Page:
General Brett’s bombers, flying out of Townsville and Port Moresby, caught glimpses of the Port Moresby invasion force slowly making for Jomard Passage, between the New Guinea mainland and the Louisiade Archipelago. Repeated air attacks over the course of three days ended with little damage to the Japanese ships, but inexplicably, Brett, or perhaps it was MacArthur, did not relay any of these sightings or actions to Fletcher—just one consequence of a less-than-unified command.
Carrier USS Lexington under Japanese Attack.
Elements of what would come to be called MacArthur’s Navy were, however, on the scene. Admiral Leary had sent the bulk of his SWPA naval forces—two Australian and one American cruiser and three destroyers—to assist Fletcher, but on the morning of May 7, Fletcher detached them westward to protect Port Moresby from any force steaming out of Jomard Passage. Successive waves of Japanese medium and heavy bombers found the ships and pressed attacks dangerously close, at one point straddling Rear Admiral John G. Crace’s Australian flagship with a spread of bombs. Barely had these planes departed when three more medium bombers dropped bombs from twenty-five thousand feet on one of the destroyers.
“It was subsequently discovered,” Crace later reported, “that these aircraft were U.S. Army B-26 from Townsville.” Photographs taken as the bombs were released left little doubt that they had attacked their own ships. “Fortunately,” Crace concluded, “their bombing, in comparison with that of the Japanese formation a few moments earlier, was disgraceful.”
Records showed only eight Allied B-17s then engaged anywhere in the vicinity. General Brett flatly denied that his planes—B-26s, B-25s, or otherwise—had attacked Crace’s command and rejected an offer from Leary to work on improving the air forces’ recognition of naval vessels. MacArthur seems to have stayed above this fray, but he held conferences with both Brett and Leary the next day, and the affair likely did not improve his regard for either man.
Meanwhile, both Fletcher and Takagi launched search planes to find each other’s carriers. They found targets, but not the ones they were looking for. The first strike from the Japanese carriers mistook the destroyer Sims and oiler Neosho, idling by themselves waiting for a refueling rendezvous, for a carrier and cruiser and sank them after a furious onslaught. The Americans fell victim to a similar problem of misidentification and launched full complements of aircraft from Yorktown and Lexington against reports of “two carriers and four heavy cruisers” 175 miles to the northwest. The nervous pilot had meant to encode “two heavy cruisers and two destroyers,” but dive-bombers from the Lexington stumbled upon the light carrier Shoho in the covering force, sinking it to one pilot’s cry of “Scratch one flattop.”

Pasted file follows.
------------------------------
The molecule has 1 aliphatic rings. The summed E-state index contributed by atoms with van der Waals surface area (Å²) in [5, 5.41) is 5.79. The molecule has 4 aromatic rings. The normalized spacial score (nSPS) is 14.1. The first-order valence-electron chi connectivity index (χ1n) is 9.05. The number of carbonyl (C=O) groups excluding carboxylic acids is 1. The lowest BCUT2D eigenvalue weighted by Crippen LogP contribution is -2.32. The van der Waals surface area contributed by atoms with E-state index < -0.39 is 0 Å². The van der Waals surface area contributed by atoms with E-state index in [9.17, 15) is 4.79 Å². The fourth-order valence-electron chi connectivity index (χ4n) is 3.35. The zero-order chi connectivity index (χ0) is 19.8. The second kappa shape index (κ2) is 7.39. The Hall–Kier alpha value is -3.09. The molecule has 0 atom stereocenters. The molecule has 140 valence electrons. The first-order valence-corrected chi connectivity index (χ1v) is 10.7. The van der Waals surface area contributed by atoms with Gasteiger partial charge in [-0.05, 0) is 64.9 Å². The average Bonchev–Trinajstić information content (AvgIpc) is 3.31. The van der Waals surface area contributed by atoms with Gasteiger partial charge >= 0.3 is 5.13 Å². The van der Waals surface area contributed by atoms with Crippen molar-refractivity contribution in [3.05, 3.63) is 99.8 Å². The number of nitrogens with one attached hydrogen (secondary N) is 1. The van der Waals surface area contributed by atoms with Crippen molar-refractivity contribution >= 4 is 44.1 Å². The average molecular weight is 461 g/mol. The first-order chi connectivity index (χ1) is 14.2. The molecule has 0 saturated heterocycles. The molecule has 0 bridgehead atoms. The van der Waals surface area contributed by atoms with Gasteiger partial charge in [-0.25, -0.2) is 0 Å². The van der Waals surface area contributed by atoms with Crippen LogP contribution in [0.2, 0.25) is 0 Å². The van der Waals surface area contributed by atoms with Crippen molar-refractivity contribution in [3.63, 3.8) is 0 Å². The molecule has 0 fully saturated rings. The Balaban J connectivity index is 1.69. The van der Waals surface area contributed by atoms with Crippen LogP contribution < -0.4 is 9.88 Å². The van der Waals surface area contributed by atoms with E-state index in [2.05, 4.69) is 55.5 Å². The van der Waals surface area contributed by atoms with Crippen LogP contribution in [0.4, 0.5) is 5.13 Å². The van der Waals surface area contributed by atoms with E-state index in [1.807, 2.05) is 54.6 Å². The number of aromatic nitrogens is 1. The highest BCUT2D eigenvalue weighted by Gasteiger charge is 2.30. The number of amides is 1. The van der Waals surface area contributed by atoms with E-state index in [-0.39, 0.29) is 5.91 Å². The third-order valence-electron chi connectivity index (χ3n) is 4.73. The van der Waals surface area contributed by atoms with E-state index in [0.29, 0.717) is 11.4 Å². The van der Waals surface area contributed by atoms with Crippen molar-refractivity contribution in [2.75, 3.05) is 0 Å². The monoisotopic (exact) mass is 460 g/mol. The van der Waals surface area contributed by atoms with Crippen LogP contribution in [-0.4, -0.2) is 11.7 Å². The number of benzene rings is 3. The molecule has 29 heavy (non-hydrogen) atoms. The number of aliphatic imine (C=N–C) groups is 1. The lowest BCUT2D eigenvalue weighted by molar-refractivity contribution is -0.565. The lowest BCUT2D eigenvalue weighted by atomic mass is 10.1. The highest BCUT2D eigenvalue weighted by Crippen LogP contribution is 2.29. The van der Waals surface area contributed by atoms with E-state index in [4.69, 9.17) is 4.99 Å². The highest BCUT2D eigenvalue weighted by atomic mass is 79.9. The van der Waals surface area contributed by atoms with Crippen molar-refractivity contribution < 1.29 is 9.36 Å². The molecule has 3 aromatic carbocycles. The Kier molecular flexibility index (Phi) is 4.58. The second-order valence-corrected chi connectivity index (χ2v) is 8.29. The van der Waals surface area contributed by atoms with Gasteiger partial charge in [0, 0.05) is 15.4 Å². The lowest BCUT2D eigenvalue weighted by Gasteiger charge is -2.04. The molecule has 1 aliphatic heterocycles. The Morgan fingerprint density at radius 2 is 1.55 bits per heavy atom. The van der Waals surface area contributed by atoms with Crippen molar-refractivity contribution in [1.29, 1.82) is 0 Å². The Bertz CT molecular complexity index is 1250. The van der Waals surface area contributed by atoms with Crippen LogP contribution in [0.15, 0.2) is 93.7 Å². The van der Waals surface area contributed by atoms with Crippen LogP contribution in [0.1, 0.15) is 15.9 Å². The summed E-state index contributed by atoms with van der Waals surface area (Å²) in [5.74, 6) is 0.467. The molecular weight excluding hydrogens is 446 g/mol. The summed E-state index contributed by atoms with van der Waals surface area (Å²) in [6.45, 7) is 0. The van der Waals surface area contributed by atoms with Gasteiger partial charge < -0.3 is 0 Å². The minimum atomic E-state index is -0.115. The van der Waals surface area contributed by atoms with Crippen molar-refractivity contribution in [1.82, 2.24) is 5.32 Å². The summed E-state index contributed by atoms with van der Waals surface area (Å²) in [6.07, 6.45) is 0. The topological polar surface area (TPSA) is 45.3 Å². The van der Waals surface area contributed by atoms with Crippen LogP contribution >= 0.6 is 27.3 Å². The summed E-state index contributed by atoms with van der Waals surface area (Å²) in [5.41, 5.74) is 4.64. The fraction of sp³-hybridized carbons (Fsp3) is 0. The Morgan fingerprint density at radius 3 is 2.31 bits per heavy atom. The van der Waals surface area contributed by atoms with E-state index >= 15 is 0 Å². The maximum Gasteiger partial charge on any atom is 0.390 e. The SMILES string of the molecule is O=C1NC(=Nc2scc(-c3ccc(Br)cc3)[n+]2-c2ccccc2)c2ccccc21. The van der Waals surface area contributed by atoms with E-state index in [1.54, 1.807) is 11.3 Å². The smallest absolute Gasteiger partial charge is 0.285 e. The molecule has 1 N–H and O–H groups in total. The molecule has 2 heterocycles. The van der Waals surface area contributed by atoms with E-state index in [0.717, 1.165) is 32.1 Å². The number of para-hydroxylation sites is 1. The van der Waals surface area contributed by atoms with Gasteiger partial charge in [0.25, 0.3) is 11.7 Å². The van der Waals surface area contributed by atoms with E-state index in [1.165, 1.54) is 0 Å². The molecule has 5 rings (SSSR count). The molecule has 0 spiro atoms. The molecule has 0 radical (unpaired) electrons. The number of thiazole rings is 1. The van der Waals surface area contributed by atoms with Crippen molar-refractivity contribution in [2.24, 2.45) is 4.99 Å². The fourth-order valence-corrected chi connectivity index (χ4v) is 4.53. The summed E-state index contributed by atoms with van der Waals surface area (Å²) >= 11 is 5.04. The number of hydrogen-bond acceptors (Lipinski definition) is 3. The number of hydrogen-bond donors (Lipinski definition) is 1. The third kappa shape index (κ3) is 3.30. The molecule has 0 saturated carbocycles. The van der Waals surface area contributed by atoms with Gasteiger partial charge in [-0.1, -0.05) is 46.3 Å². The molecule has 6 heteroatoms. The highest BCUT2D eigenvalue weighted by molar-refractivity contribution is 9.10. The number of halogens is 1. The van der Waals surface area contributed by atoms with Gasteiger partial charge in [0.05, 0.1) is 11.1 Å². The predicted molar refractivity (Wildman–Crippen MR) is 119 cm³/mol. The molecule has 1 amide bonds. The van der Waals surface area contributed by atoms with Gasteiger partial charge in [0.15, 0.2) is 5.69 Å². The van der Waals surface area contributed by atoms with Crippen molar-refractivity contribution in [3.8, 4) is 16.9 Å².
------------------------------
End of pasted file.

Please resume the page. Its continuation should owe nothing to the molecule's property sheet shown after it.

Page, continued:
Finally, on the morning of May 8, planes from the two principal carriers on each side found their targets, leaving the Lexington and the Shokaku the most heavily damaged of the four and proving that carrier aircraft could fight major encounters without surface ships ever coming into direct contact with each other. The Americans made headway to save the Lexington, but gasoline vapors from ruptured fuel lines ignited and started a series of chain explosions. Sailors lined the flight deck in a calm evacuation, and Fletcher had the grim duty of ordering a destroyer to sink the flaming wreck to avoid any chance of its salvage by the Japanese.
Having already been instructed by Admiral Inoue to abandon the raid against Townsville, Takagi turned northward with the Zuikaku to follow the wounded Shokaku. The loss of the Shoho prompted a similar recall as both the Port Moresby invasion fleet and the remnants of its covering force turned around and sailed back to Rabaul. Tactically, the Americans had sustained heavier losses, but strategically, they had dealt the first major setback to Japan’s unchecked post–Pearl Harbor romp and managed to blunt the Japanese drive to cut Australia’s lifeline. King would never forgive Fletcher for the loss of the Lexington, but five months after Pearl Harbor, Fletcher had taken on a slightly superior force and, at worst, emerged with a draw. At best, he had saved Australia.